A simpler way to calculate taxable profits for businesses is provided when the accounting period is aligned to the tax year, called tax year basis. This means the accounts fall entirely within the tax year in question and thus applicable rates, bands and allowances are relatively simple to calculate. However, if the business uses a different accounting period, maybe to coincide with the anniversary of the business launch, things will now get more complicated.
The government is requiring the tax year basis period to be used by all self employed and partnerships by the 2024/2025 tax year as businesses will now be taxed on profits made in the tax year.
Originally set to be in force a year earlier, the delay to the compulsory requirement to use the Making Tax Digital system for self assessment income reporting, pushed the switch to tax year basis periods a year further along.
From April 2024, accounts for the self employed and partnerships should be made inline with the tax year, so accounts should show activity between the 6th April and 5th April - though any date between 31st March and 5th April can be considered within the tax year basis.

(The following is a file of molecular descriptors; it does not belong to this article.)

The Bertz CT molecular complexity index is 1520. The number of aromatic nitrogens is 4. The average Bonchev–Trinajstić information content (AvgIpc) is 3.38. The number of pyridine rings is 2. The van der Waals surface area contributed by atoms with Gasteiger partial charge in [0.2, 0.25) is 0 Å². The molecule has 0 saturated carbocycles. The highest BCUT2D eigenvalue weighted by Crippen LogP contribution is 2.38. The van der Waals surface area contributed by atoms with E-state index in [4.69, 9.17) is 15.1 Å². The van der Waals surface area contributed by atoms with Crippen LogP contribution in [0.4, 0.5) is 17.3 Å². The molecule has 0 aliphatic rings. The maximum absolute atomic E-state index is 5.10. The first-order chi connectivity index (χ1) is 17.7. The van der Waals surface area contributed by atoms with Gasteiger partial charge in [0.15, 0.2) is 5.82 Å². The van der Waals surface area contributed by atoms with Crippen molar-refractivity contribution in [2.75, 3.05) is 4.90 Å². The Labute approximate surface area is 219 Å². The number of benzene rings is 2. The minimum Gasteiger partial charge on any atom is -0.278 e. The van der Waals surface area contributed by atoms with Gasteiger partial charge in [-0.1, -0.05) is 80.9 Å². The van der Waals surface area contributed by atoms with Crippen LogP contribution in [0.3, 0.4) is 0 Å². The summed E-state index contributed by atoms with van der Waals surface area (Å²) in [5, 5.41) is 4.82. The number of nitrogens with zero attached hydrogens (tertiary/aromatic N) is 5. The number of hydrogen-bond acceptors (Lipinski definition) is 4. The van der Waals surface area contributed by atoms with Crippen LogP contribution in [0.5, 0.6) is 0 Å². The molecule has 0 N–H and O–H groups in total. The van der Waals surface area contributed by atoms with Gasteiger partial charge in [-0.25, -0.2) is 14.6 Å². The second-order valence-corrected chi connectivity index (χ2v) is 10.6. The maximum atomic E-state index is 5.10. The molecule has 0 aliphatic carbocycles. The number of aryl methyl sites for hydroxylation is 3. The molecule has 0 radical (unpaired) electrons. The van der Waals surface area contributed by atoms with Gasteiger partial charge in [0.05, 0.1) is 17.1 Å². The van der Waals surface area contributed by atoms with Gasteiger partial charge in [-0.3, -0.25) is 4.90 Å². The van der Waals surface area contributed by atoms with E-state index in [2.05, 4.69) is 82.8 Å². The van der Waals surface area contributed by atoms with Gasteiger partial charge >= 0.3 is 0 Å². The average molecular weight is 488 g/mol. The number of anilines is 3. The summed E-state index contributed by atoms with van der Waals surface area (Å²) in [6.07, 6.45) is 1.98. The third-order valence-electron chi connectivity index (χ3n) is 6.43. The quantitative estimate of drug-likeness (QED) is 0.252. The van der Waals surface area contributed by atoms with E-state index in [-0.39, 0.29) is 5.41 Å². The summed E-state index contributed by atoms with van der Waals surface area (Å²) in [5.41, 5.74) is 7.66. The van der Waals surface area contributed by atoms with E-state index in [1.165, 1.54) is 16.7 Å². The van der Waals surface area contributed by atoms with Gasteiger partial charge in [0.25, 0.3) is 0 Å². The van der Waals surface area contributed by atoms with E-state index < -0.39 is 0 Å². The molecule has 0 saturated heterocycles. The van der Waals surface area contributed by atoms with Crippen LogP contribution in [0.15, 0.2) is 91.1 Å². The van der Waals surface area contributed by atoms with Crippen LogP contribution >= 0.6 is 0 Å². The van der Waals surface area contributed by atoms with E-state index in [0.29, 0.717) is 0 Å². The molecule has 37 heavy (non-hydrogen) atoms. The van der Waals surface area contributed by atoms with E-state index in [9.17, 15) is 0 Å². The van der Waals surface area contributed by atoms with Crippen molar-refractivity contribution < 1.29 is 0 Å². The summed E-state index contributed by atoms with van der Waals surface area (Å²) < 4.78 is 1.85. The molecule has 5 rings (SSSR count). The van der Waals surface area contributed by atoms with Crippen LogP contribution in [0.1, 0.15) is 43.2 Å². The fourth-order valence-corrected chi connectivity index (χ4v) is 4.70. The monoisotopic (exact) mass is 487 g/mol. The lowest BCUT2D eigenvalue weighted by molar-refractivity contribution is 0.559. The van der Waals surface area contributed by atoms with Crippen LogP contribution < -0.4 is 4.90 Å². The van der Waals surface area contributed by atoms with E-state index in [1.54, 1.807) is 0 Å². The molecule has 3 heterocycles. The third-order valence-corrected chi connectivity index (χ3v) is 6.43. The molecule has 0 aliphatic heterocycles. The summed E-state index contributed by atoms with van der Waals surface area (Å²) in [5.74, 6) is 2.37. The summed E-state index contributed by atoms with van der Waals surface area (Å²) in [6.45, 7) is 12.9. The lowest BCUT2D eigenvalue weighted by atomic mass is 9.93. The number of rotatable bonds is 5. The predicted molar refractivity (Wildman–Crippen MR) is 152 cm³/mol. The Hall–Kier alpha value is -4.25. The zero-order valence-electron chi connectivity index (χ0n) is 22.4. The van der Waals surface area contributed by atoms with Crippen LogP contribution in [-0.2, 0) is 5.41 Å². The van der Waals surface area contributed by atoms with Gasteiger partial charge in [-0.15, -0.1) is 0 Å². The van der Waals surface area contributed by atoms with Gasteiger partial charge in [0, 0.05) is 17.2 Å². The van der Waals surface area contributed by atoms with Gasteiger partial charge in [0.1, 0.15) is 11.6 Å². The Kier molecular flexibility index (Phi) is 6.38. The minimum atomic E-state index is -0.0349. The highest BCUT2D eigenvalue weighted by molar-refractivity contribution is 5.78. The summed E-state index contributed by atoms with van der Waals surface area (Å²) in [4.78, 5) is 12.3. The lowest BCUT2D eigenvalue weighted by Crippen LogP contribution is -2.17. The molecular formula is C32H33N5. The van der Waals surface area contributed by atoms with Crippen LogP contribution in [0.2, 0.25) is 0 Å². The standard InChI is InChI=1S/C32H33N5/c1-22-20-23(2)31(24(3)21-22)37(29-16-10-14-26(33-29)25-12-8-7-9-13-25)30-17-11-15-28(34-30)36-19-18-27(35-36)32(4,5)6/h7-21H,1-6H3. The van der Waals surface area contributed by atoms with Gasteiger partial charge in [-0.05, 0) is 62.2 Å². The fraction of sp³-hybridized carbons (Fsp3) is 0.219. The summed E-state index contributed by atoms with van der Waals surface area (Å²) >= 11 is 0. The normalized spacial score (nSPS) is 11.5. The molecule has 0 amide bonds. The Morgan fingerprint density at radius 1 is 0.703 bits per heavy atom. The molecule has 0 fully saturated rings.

To allow businesses to adjust accounts to reflect the new requirement, the 2023/2024 tax year can be used as a transitional year.
If a business draws up accounts to reflect a period other than within the dates described above, the business could end up paying tax on profits twice within a single tax year's reporting.
In the transitional year of 2023/24, the business should pay tax on profits up to their usual year end date, and also from their year end date through to the end of the 2023 tax year.
If we take an example of a business with a current year end date of December 31st, it will produce accounts covering activity from January 1st to December 31st.
Here is an example for business changing its accounting period (pre-changes to tax year basis):
- Accounting period 1 January to 31 December.
- 2023/2024 Tax Year - 1 January 2023 to 5 April 2024.
- 2024/2025 Tax Year - 1 January 2023 to 5 April 2024.
In the example above there is an overlap of around 4 months where tax is being paid twice in the 2024/2025 tax year.
Profits from 1 January 2023 to 5 April 2024 are subject to tax twice.
Fortunately a tax relief known as 'overlap relief' can be used to deduct the overlapping period of profit from the tax year applicable.
However, when the tax year basis switches the business will find the 2024/2025 tax year will stretch to 5 April 2025, meaning more than 12 months of profits are taxed in a single 'tax year'.
More detail on how overlap relief can be used to offset this, such as spreading additional profit taxed over the following five years is expected as time progresses.